Chelsea said...

I live in Oregon and we have 'pumpkin pie' ice cream every year. It's Umpqua brand but I'm pretty sure it's more local-ish and probably nowhere else would have it.

if you think it's just pumpkin pie filling and vanilla ice cream why not just mix some together and add cinnamon and stuff? Same dif

picnpec said...

Publix in the fall

Anonymous said...

yeah ... you brought back the horrifying memories of my one and only experience working in an "Ice Cream Shoppe." I also did not have the strength to scoop out the ice cream. To reach into the freezer was a horrible fiasco because my hands and wrists got covered with ice cream stickiness and I was kind of short, almost had to crawl in there to reach the tubs in the back. I got "let go" after a week and a half...was too slow, Thank Goodness because it was a torturous experience.

K said...

My first job was in an ice cream shop too. My bosses were philandering lecherous old men. I don't recall racism, but I do recall them paying cash out of the till... I think that they were skimming and evading taxes.

The ice cream was good and I really packed on the weight that summer.

sweetassalt said...

I spent the first 3 years of my working life in a restaurant/ice cream stand that had 20 flavors of hard ice cream, 3 flavors of soft serve (that later turned into "Over 40 flavors of soft serve!" via a contraption that was not nearly as terrible to operate as yours, milkshakes, flurries (Blizzards called something else so Dairy Queen wouldn't sue us), sundaes, pies and banana splits. It also sold food--hamburgers, hot dogs, chicken sandwiches, hoagies, anything fried you could imagine (including fried macaroni and cheese bites), and a variety of homemade loosemeat sandwiches and soups. It was the opposite of your experience in that the owners were wonderful people who were truly caring and treated me like I was one of their children. They're still very close to my heart.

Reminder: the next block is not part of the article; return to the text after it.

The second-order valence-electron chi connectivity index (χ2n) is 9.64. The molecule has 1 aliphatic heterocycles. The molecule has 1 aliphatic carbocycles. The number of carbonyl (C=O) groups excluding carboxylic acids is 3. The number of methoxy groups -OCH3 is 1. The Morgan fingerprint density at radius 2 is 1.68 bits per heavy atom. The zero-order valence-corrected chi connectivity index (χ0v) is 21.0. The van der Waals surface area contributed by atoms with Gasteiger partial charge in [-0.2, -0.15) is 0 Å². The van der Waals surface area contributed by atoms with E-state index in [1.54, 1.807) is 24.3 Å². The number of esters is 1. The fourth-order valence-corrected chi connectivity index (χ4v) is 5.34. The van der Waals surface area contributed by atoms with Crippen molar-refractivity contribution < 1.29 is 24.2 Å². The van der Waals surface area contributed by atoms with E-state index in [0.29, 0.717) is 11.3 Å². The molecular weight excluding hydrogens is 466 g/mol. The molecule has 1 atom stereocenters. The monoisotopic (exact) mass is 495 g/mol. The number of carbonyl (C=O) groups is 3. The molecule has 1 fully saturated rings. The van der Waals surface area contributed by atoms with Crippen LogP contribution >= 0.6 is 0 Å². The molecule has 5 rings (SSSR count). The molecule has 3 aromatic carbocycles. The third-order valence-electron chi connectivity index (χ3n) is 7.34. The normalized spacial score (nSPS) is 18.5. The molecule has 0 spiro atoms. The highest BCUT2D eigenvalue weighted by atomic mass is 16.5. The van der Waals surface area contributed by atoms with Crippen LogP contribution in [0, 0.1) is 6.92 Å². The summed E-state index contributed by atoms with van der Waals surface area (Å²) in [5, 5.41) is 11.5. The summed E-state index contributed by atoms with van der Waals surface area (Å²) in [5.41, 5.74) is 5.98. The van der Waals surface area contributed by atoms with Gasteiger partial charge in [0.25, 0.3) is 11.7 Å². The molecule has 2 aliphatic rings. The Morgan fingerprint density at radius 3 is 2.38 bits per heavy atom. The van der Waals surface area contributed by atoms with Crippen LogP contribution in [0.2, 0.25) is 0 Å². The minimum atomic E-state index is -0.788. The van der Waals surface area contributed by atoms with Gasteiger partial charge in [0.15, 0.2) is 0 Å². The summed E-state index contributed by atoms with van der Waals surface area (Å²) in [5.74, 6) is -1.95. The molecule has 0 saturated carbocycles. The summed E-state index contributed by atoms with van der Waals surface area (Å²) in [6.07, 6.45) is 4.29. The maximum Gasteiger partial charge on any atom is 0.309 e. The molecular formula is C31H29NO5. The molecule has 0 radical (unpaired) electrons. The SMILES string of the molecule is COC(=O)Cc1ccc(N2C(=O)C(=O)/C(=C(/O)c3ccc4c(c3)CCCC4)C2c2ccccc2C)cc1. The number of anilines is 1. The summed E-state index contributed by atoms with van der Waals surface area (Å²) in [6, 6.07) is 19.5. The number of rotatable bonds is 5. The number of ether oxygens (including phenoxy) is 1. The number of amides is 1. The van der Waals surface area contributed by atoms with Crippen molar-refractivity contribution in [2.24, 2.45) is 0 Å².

Anyway, my point: They sold Hershey's hard ice cream, and Hershey's sold pumpkin ice cream every fall. I don't know if they sell that brand in Florida, but in Pennsylvania, in the fall, Ben & Jerry's sells a Pumpkin Cheesecake ice cream, and Edy's (I think I've seen the same brand called Dreyer's? On the west coast, maybe?) sells Pumpkin ice cream as well. Omg. So good.

Chiada said...

Once again, Trader Joe's has pumpkin ice cream in the Fall. They carry the Double Rainbow brand. Not sure if you can get that ice cream anywhere else. I love pumpkin ice cream, too. There is a sandwich shop where I live that makes smoothies and around Thanksgiving they have a pumpkin pie smoothie that is so delicous I could almost die. They top it with whipped cream, a sprinkle of nutmeg, and a swirl of caramel sauce. Oh man... there I go.

sadi said...

Come to Wisconsin in the fall. Enjoy the changing leaves and some frozen custard.

We have a local frozen custard place that has pumpkin custard for Halloween and for Thanksgiving. It is outstanding! The first time I tried it, I was hooked.

I look forward to it every year.

ty-ping said...

Pimkin ice cream at home.

Take 1 Quart of ice cream, let it go soft
Puree 1 3/4 cups pumpkin purée (1 15-ounce can pumpkin purée) with 3/4 cup light brown sugar, packed 1 teaspoon ground cinnamon 1/2 teaspoon ground ginger 1/4 teaspoon nutmeg 1/8 teaspoon ground cloves. Now this recipie usually involves making your own ice cream, so you're going to have to adjust it to taste since I'm changing it so you're using pre-made vanilla ice cream unless you want to get your own ice cream blender.

But basically let your ice cream melt, not so it's soupy but so it's soft enough you can blend it, mix all the pumpkin stuff togeather into a smooth puree first and then shove it into a blender with the soft vanilla ice cream, then re-freeze it for about a 1/2 hr to an hour and go at er. Hopefully it turns out okay. Then it's just a matter of having the pumpkin mix on hand and making yourself a pumpkin pie smoothy.

Get some already cooked pie crusts and let the ice cream be a little harder when you blend it and you could make yourself some frozen pumpkin ice cream pies.

sha said...

Come to Port Townsend and the Elevated Ice Cream Company. They truly make all their own ice creams and they have awesome pumpkin ice cream. I also had homemade pumpkin fudge at the local candy store. Oh man...

And for the lady from Oregon. I miss Umpqua! We can get it up here at certain small c-stores, but it's hard to find and I haven't seen any pumpkin flavored. I miss the trips to Eugene and Portland and stopping at Rice Hill for Umpqua ice cream!

Klaire said...

MonteLago at Lake Las Vegas has really great pumkin gelato all year round...like heaven on Earth!

Green said...

Just need to say that I lived in NY for 20 years, and the towns did NOT have "Main Street" or downtowns.

The only ice cream place I went to in Coral Springs was the Carvel on Sample Road that was ... I think near a Publix.

When I was 15, I worked at a HD shopPE, and we were allowed to eat the mistake ice creams. We took home a lot of cakes. And yeah, it was REALLY easy to break the damn cones - those things are hella fragile.

Robin said...

I'm from Oregon too and I'll third the Umpqua pumpkin ice cream. The ice cream shop I worked at in High School had both Pumpkin and Licorice ice cream for October and November every year.